I got off a plane early Wednesday morning and got to my apartment with just enough time to do one small thing before making my way to class: cover the mirrors.
A friend and I had joked for months about “sitting Shiva for the United States” if Donald Trump were elected president. Shiva, the Jewish mourning custom, requires adherence to a bizarre set of idiosyncratic customs for a week. Among them are not shaving, sitting on the floor and covering the mirrors.
The exercise originated as a macabre joke, a way of accepting the unacceptable and coming to grips with reality. However, as I researched the origins of the custom, I found it more and more familiar with my present situation.
Chabad, a Jewish outreach group, explains that the tradition was originally intended to literally scare away demons, but in recent years, it has taken on a more figurative meaning.
“The ghosts that visit a mourner are regret, guilt and anger,” the group says. “So we cover the mirrors. We don’t want to look at those dark figures lurking behind us in the mirror. At a time of such raw emotion, when the loss is fresh and the heart is volatile, there is no room for harsh self-judgment.”
In the aftermath of this very contentious election, recriminations are bound to run wild — indeed, they already have. Particularly for those of us who supported the candidate who was unsuccessful, the pain can be immense.
And as the five stages of grief slowly unfold, seeking to ascribe blame is tempting. Whether it is directed inward or out, having an airtight explanation for something unexplainable can appear to provide immense clarity. But that is misguided. In the highly-emotional time that follows a traumatizing event, which, surely, this election is for so many, such decisions are best left until later.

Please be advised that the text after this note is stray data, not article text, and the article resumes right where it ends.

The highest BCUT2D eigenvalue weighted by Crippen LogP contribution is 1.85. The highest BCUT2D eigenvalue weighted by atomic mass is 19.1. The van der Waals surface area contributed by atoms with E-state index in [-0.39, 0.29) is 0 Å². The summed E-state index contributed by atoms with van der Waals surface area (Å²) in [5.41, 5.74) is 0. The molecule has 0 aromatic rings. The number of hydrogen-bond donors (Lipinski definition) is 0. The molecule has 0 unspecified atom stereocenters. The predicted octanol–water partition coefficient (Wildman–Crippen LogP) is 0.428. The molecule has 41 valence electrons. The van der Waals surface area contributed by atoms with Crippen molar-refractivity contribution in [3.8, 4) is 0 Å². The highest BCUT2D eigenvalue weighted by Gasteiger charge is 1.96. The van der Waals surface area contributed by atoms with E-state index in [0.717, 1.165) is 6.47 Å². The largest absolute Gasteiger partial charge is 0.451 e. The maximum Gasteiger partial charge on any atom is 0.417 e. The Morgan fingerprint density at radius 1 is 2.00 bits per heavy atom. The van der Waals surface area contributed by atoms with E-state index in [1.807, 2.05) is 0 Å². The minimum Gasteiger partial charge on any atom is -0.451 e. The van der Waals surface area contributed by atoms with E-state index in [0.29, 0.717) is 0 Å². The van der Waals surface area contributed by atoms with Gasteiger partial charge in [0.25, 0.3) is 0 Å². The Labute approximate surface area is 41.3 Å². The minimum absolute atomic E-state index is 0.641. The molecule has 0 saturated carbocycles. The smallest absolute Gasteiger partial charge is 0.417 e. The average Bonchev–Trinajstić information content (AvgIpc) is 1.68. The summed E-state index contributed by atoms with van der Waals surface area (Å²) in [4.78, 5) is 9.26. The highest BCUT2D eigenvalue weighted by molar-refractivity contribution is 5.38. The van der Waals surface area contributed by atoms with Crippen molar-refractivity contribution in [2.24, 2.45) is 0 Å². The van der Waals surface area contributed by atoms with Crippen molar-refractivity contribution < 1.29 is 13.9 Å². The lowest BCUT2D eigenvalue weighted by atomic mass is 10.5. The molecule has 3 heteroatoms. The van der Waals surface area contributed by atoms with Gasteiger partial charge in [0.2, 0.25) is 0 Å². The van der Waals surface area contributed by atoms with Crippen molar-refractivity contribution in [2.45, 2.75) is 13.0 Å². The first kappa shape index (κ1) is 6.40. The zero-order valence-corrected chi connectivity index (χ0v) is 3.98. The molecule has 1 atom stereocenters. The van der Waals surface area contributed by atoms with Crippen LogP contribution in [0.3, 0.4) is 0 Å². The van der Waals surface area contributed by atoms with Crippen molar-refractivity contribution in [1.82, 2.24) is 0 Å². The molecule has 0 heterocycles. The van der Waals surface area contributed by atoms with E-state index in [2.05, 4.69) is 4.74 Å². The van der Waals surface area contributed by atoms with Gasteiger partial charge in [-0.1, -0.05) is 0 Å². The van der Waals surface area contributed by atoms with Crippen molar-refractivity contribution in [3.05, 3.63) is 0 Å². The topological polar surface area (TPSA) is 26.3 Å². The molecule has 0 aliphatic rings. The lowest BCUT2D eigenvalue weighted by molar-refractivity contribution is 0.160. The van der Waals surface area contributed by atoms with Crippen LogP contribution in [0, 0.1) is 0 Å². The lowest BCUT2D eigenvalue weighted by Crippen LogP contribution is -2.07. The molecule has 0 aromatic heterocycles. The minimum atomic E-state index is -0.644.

Our reflections ignore that. Our eyes always tell a story, one that we may deceive ourselves in these times into believing.
“If there are unresolved issues, there will be time to deal with them later. But in the week immediately following the loss, we focus on the loss itself,” Chabad concludes. “Taking a long hard look at ourselves in the mirror is often a valuable exercise. But it has to be done when there are no ghosts lurking in the background.”
I would be lying if I said that President-elect Trump does not scare me. He does. And whatever the opinions about how best to move forward — I, for one, agree with both President Obama and Hillary Clinton that we need to offer a new slate — this is not the time for it.
So I will strive to be different here in the first week of this new reality. I won’t shave. I won’t look at myself in the mirror. None of us should.
Horwitz is a first-year law student from Houston. Follow him on twitter @NmHorwitz